, March 13, 2007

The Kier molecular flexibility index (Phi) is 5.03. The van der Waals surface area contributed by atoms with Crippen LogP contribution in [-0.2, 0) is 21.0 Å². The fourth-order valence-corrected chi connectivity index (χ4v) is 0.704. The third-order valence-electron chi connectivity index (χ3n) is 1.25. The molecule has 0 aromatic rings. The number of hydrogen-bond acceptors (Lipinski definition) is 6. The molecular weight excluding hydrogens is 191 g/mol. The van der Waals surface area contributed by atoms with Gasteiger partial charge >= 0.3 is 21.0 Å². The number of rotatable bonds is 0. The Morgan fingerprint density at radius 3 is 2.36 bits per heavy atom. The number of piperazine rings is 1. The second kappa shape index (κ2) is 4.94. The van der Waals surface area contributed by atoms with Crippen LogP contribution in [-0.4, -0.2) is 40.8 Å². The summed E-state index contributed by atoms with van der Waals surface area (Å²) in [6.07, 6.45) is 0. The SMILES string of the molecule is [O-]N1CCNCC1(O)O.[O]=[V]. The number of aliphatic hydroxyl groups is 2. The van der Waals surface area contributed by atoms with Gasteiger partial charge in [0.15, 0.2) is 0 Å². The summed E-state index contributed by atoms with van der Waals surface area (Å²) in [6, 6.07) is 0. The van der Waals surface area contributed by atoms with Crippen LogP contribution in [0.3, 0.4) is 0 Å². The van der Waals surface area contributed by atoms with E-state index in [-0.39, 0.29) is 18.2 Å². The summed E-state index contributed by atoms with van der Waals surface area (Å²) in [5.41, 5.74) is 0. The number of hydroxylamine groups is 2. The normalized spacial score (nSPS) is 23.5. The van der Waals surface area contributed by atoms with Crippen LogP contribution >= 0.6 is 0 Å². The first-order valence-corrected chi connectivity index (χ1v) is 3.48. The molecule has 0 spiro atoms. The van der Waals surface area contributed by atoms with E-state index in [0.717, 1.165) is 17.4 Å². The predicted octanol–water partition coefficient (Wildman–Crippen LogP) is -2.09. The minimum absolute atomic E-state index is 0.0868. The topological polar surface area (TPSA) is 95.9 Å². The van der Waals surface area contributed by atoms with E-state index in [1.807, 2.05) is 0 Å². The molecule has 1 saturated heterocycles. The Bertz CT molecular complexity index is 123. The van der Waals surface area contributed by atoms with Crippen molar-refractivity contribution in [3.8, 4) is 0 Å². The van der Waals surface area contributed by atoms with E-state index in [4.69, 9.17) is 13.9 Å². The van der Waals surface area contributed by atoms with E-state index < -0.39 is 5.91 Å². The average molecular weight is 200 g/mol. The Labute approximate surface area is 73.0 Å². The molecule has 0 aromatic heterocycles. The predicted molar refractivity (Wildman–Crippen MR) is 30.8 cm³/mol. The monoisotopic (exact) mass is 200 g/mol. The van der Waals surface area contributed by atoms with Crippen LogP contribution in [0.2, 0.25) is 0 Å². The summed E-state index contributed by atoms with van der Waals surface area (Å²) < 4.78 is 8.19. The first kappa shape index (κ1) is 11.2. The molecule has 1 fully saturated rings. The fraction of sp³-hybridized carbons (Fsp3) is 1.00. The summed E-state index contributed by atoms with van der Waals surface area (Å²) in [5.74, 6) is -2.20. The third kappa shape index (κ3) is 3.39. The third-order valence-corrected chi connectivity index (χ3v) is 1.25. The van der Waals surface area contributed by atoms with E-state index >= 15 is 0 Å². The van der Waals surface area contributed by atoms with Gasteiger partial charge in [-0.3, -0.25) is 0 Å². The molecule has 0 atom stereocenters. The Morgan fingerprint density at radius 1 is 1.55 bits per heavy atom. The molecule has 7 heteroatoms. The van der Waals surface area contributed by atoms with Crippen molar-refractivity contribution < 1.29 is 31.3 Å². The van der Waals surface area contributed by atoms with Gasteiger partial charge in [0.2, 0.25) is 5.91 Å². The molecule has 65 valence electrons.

This is a novel in the prototypical Dickens style; well-drawn characters you identify with and action you feel a part of, although it is true that in Little Dorrit the reader is not so completely absorbed into the world Dickens creates, the way one is in The Pickwick Papers or David Copperfield. This is probably due to what many critics note as Dickens over-sentimental characters in this work. And this criticism is merited; Little Dorrit is one of literature's great caricatures of selfless suffering, to the point it is hard to identify with her. She comes across as so sweet and giving and uncomplaining that she ends up feeling, well, weak. The reader cannot help but side with her, try to relate to her, but inevitably almost end up hating her. The object of Dorrit's endless and thoughtless sacrifice is her father, an inmate of the Marshalsea debtor's prison, who manages to spend decades locked up almost without noticing due to Dorrit's supplying of his every need. His blind acceptance of the spoils of Dorrit's lost childhood as his rightful due definitely makes you hate him, although he is actually one of the work's protagonists. Obviously it is a complicated work, and worth the read for any Dickens lover, though I would not suggest it be the first Dickens work one reads.